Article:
So the inquiry remains how we can in some way enjoy an artwork that conveys pain, and if that enjoyment is morally permissible seeing as it takes its cue from someone else’s pain, whether real or fictional. Finding pleasure in another’s misery is captured by the German expression Schadenfreude, which refers to just that (it’s curious that this word only exists in German and not in any other languages, at least none with any traction). The case of fictional pain as a source for enjoyment is an easier rat to catch, because the stakes are lower. But instances of real pain as inspiration for artworks are more challenging. Aaron Smuts tries to address what he calls the paradox of painful art with the following three propositions:
- People do not seek out situations that arouse painful emotions.
- People have painful emotions in response to some art.
- People seek out art that they know will arouse painful emotions.
There are far too many examples to enumerate here, but a few instances from relatively recent history demonstrate this, like the vicious horrors inspired by real life events in Steve McQueen’s period piece 12 Years a Slave, which some critics noted as problematic its beautiful cinematography of the torture of slaves in the American south’s antebellum age. Or in music, Mayhem’s black metal opus Deathcrush was marked by the various acts of violence and aggression in the band, notably the lead singer’s suicide. Even Mike Kelley’s exhibition of a painting by John Wayne Gacy at the end of a hall of portraits of great thinkers titled Pay for Your Pleasure, though not displaying his horrors explicitly, engaged in the aesthetics of pain and what it meant for contemporary American culture to have marveled at mass murder on TV and in the news (it was installed along with a donation box that benefitted groups of victims).
A very good example of the paradox of painful art is the infamous Parisian Grand Guignol theatre. The theatre was in operation dutifully from 1897 until it fizzled in 1962. Inspired by the melodramas that preceded it, Grand Guignol productions found their inspiration in naturalistic stories, regularly true stories pulled from the crime section of local newspapers. Not unlike its literary contemporaries in France at the time (Zola, Balzac, etc.), its productions were committed to showing real life with all of its imperfections, hideous crimes included. Grand Guignol theatre is important because it made a business out of the fact that, not just perverts and transgressives, but normal people were interested in seeing the creative transformation of real tragedy.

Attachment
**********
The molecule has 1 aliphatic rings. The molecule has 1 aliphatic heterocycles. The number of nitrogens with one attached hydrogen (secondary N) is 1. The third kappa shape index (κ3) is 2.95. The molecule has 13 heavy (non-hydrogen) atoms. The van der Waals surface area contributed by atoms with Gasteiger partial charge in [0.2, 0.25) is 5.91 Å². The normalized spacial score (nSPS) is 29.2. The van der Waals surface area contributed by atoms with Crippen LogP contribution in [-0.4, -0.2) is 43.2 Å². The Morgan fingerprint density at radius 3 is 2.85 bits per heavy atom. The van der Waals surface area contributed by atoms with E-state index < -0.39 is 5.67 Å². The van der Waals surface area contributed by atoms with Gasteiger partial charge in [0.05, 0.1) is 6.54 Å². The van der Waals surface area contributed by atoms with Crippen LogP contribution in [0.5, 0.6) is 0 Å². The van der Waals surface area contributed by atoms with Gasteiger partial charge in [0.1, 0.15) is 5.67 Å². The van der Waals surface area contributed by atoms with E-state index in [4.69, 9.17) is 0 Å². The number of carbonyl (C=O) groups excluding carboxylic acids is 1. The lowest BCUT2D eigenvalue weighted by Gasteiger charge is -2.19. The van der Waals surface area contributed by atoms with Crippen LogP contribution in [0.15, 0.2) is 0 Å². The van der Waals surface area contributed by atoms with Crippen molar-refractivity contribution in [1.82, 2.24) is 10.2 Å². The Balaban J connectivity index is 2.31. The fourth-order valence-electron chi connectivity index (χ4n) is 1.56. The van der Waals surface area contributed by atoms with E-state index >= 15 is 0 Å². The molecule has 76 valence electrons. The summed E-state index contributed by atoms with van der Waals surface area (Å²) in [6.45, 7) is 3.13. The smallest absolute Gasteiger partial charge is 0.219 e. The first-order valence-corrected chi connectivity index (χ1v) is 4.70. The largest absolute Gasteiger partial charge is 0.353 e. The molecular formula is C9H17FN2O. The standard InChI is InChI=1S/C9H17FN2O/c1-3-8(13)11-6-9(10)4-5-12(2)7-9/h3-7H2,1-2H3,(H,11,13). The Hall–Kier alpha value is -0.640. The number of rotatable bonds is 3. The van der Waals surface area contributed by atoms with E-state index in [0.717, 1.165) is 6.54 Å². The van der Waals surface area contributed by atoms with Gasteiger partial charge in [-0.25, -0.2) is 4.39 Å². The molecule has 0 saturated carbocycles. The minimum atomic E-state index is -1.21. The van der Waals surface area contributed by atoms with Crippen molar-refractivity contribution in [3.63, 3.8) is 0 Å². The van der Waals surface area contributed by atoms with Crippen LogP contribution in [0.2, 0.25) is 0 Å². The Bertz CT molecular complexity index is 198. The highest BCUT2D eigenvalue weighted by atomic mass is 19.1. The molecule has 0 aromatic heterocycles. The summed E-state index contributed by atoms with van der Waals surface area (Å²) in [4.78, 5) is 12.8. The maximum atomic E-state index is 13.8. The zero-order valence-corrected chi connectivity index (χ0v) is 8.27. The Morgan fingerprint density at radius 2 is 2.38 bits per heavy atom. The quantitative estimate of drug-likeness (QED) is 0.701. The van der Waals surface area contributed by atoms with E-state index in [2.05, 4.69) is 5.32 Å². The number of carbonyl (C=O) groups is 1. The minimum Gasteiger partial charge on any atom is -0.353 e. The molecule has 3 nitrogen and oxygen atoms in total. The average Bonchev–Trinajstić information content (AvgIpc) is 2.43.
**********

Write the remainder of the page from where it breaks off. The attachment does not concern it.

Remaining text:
Grand Guignol plots would generally be inspired by some episode of true crime that had recently occurred, and would create brief predictable plays about them. You knew who was going to get killed, and you knew it was going to be gruesome. These theatre pieces wanted little more than to present the bleak undercurrents of urban society, stripped of politically correct prophylactics for the audience’s feelings. The audience would oscillate between taking umbrage at the coarseness of the actors and producers, to celebrating the chilling massacres, rapes, abuses, etc. that transpired. This was a real test of moral preservation, as it simulated real crime, but with no material cost to human life, like Kathryn Bigelow’s Strange Days, but for a digitally inferior society. Grand Guignol stands out as an excellent example of valorized pain because of its haphazard naturalism, which neither beautified nor condemned the tragedies it dramatized.
Answering the question of why we desire painful art can take different forms. For Smuts there are two opposing answers that both offer competitive takes on why we desire displeasure from our arts. One answer is that painful art actually produces pleasure in us, like if we have developed our faculty of taste to such a degree that we can understand the play of morality taking place, and can thusly exercise sound moral judgment over the situations depicted, causing us to derive pleasure from our ability to understand depraved acts. The second answer is that we derive something other than pleasure from these artworks and we enjoy that other emotion like a tourist; but exactly what we derive is usually not made explicit.